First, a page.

At one point, I tried my hand at a timpani part but floundered miserably. 


“How about I trade you for cymbals on that one,” I suggested to Matthew. He readily agreed, and my musical presumption dropped a couple pegs.


It dropped several more during the next rehearsal when I missed an important extended rest during a run-through of Franz von Suppé’s “Poet and Peasant Overture.” Everyone else silently awaited Director Sanchez’s release, but I let bass drum mallet fly with extra oomph — an inadvertent and humiliating solo.


Sanchez, himself a percussionist, looked up at me with mock despair. “Like a spear through a director’s heart,” he said.


Everyone chuckled; I winced and turned red. The rehearsal continued, and I determined not to goof again.


Of course, I did — and on the Victory March of all things, the last piece of the night. “Is there something I can take on this?” I asked Matthew, as Thigpen asked us to pull out the sheet music. “I’d love to tell my family that I get to play on the fight song.”


“How about bass drum?” he said. An opportunity for redemption!


I followed the music closely, keeping an eye on Thigpen’s baton. “Not bad,” I thought to myself as we came to the end. “Maybe I can do this after all.”


Then, again, a sudden silence followed by another loud bass drum solo, and, again, more chuckles and chagrin from a director. “Remember,” Thigpen said, “no stinger” — a reference to a concluding note with emphasis at the end of a march. It’s a term I wasn’t familiar with, so I’d missed Thigpen’s correction to our scores.


The night of the performance on June 28 arrived, and I showed up early and a little nervous, but psyched to perform. The final rehearsals had gone well — the band sounded great, and I avoided any glaring mishaps. Everyone was decked out in green Notre Dame Summer Band polo shirts, smiling and chatting. There was a cool breeze, and it looked like the dark clouds were holding off to the west. An audience took shape as we warmed up: families spreading out blankets, folks setting up chairs, kids flitting around here and there. My own family showed up in time to get decent seats near the front.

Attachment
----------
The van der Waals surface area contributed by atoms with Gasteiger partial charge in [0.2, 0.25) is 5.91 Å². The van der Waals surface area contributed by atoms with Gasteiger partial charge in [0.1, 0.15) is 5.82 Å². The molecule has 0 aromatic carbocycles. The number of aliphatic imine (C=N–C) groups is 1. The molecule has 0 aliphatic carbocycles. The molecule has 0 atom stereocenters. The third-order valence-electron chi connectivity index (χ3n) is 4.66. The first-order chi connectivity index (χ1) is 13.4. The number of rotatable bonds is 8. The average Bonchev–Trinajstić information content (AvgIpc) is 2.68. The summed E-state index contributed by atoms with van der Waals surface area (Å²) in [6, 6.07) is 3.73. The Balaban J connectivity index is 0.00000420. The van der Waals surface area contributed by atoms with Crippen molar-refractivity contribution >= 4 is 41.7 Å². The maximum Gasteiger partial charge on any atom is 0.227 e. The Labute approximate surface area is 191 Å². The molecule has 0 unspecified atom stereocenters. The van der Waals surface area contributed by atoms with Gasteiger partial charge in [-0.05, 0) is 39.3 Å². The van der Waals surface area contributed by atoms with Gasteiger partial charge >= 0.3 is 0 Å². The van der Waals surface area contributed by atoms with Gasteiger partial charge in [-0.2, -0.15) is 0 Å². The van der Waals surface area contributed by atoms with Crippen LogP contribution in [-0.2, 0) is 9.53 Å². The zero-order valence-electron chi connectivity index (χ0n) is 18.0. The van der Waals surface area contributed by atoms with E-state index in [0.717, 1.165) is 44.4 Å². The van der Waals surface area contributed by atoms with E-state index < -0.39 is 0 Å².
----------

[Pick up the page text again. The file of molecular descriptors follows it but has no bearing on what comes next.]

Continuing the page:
Just before the concert kicked off, I invited my son Nicky, a budding drummer, to come up and see the instruments. He met all the percussionists, and Luisa even gave him a tutorial in kettle drum technique. Nicky beamed.


Local radio announcer Jon Thompson welcomed the guests and introduced the band, and we commenced. The mood was buoyant, the audience generous in their applause, and the air was filled with rich sound. People young and old tapped their feet to the Glenn Miller and Motown medleys — a good sign.


For my part, I managed to keep time, proudly pounding drums and crashing cymbals alongside my more proficient colleagues. As we closed out the program with Victory March, the audience sang along with pleasure, and I avoided a repeat surprise bass drum solo at its conclusion — a victory indeed.


Later, before we loaded up chairs and instruments into waiting trucks, we had a chance to greet friends and family in the audience.


“Can I play in the band next summer?” was Nicky’s first comment — no surprise.


What I didn’t expect was the assessment of my teenage daughter, Cecilia. “Pretty lit, dad,” she said.


It was an unprecedented and unscripted stinger of praise, and it capped off a wonderful night.


Rick Becker is a writer and registered nurse who teaches nursing at Bethel College in Mishawaka, Indiana.